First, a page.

Development of a decentralized artificial intelligence system for damage detection in composite laminates for aerospace structures
Kral, Zachary Tyler
AdvisorHorn, Walter J.; Steck, James E.
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Because of economic impact that results from downtime, aircraft maintenance is an important issue in the aerospace industry. In-service structures will decay over time. Compared to low-cycle loading structures, aerospace structures experience extreme loading conditions, resulting in rapid crack propagation. The research involved in this dissertation concerns development of the initial stages of structural health monitoring (SHM) system that includes a network of ultrasonic testing sensors with artificial intelligence capable of detecting damage before structure failure. A series of experiments examining the feasibility of ultrasonic sensors to detect the initial onset of damage on a composite laminate, similar in structure to that used in aerospace components, was conducted. An artificial neural network (ANN) with the best accuracy was found to be a hybrid of a self-organizing map (SOM) with a feed-forward hidden and output layer. This was used for the single actuator-to-sensor scans on a composite laminate with simulated damage. It was concluded that a decentralized network of sensors was appropriate for such a system. The small four-sensor system was proven to be capable of predicting the presence of damage within a scanning area on a composite laminate, as well as predict the location once damage was detected. The main experimentation for this dissertation involved four ultrasonic sensors operated in a pitch-catch configuration. Simulated damage, verified through experimentation, was placed at various locations in the scanning area of interest. Signals obtained from the ultrasonic sensors were analyzed by a multi-agent system in which each agent describes an ANN. The system was trained to determine damage size. A second multi-agent system was constructed to determine the location of the detected damage. The architecture was similar to the damage-sizing system. Results demonstrated that with the artificial intelligence post-processing of ultrasonic sensors, 95% confidence can be obtained for detecting and locating damage that is 0.375 in. in diameter, which was verified through a bootstrap method. This dissertation validated the initial stages of constructing such a network of ultrasonic sensors. Future research in this area could involve combining the four-sensor network into a larger network of sensors by means of multi-agent processing (i.e., developing scanning regions). The novel method presented here provides the basis for the development of the SHM system for typical aerospace structures.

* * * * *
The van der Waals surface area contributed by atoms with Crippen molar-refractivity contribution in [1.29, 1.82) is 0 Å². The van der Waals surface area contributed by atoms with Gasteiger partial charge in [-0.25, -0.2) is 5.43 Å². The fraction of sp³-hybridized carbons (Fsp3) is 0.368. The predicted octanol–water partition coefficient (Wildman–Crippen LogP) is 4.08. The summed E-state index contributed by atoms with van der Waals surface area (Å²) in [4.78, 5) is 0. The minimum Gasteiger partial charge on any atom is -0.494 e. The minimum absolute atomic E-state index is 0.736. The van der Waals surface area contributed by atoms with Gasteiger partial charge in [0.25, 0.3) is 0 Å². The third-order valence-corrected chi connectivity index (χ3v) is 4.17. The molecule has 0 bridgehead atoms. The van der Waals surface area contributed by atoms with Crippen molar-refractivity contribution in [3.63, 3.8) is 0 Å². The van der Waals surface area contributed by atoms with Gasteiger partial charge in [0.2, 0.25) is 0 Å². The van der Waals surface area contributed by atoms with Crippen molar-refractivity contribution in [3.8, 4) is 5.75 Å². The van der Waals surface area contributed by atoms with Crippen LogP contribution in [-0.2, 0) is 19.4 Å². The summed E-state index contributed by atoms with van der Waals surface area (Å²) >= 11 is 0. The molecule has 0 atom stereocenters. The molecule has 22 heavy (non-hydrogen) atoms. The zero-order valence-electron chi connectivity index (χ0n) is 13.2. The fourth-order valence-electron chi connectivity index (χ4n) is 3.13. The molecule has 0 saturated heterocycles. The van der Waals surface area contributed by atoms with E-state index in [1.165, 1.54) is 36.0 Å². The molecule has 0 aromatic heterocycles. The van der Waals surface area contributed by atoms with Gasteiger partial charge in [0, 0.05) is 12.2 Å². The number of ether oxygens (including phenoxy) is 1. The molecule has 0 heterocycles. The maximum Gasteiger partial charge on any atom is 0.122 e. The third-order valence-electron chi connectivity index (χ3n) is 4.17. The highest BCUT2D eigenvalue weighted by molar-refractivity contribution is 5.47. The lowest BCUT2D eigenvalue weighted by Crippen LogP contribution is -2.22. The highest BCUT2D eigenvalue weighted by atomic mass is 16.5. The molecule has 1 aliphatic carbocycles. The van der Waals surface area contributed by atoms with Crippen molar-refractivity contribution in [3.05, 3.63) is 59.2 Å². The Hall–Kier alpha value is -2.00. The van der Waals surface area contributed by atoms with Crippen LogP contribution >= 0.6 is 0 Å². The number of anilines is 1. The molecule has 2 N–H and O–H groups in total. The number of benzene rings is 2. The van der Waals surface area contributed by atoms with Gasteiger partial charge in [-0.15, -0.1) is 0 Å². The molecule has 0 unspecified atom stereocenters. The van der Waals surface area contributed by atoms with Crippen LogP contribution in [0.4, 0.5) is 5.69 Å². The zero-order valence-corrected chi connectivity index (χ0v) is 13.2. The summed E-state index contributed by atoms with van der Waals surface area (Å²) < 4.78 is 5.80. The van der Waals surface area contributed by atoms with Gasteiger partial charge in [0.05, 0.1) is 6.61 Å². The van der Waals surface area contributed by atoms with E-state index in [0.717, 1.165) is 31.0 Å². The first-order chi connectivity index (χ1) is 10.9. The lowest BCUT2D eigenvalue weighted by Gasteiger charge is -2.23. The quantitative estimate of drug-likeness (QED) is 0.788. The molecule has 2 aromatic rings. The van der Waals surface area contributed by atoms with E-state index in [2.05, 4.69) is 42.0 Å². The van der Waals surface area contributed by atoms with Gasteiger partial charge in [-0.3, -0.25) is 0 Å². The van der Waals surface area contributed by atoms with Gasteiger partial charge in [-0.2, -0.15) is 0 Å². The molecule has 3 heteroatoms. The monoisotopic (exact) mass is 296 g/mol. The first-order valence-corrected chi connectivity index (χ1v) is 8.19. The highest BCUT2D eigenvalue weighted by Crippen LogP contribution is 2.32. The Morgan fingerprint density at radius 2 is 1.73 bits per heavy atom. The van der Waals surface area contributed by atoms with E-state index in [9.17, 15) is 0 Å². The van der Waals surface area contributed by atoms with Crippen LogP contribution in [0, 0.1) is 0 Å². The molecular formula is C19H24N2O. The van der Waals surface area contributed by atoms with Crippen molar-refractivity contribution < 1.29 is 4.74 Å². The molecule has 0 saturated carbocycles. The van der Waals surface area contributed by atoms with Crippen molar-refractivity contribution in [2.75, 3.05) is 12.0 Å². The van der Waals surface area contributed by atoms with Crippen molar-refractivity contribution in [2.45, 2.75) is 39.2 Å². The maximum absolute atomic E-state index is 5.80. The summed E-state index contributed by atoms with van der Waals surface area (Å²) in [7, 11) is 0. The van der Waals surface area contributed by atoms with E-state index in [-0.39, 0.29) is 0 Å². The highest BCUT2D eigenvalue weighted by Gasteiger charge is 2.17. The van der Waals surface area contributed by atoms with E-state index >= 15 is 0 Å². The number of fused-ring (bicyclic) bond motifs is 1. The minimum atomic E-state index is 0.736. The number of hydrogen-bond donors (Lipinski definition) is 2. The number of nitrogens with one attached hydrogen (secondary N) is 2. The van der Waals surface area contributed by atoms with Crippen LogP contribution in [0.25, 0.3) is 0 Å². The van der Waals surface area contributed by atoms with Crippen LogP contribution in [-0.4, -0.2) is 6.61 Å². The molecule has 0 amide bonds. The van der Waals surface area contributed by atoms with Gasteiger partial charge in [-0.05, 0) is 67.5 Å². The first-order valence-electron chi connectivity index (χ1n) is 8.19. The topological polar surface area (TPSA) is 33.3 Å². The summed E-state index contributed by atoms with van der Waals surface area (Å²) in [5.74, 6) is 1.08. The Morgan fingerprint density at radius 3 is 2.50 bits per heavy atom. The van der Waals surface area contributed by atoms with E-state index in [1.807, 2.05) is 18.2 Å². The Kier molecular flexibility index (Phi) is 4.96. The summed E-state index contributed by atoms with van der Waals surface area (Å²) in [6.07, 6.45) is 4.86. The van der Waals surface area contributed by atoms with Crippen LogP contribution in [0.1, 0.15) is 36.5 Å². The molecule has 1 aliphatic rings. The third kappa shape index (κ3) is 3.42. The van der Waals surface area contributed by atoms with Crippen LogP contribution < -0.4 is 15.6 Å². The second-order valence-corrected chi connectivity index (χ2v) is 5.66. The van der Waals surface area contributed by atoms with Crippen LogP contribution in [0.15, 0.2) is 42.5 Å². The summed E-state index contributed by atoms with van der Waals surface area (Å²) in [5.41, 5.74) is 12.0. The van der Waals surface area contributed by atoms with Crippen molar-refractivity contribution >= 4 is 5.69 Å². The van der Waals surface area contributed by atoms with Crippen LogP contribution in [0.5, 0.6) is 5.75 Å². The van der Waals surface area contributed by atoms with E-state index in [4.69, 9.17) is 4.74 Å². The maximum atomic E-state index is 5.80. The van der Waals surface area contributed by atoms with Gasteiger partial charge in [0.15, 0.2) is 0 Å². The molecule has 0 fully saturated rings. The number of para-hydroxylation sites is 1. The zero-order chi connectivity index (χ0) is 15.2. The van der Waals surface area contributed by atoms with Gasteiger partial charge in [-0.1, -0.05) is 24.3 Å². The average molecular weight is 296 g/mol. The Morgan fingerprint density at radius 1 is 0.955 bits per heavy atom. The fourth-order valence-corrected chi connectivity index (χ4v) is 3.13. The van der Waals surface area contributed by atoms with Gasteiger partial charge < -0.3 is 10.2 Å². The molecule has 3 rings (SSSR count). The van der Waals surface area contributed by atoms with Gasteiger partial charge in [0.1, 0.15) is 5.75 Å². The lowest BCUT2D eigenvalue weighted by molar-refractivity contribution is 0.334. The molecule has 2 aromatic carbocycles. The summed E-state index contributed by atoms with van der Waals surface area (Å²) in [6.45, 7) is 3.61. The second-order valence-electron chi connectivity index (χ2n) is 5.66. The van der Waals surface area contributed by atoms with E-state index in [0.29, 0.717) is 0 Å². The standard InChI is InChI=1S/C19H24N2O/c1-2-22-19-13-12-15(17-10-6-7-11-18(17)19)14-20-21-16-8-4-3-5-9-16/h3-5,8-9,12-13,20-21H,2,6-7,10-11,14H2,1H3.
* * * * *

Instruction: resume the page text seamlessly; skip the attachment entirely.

Thesis (Ph.D.)--Wichita State University, College of Engineering, Dept. of Aerospace Engineering.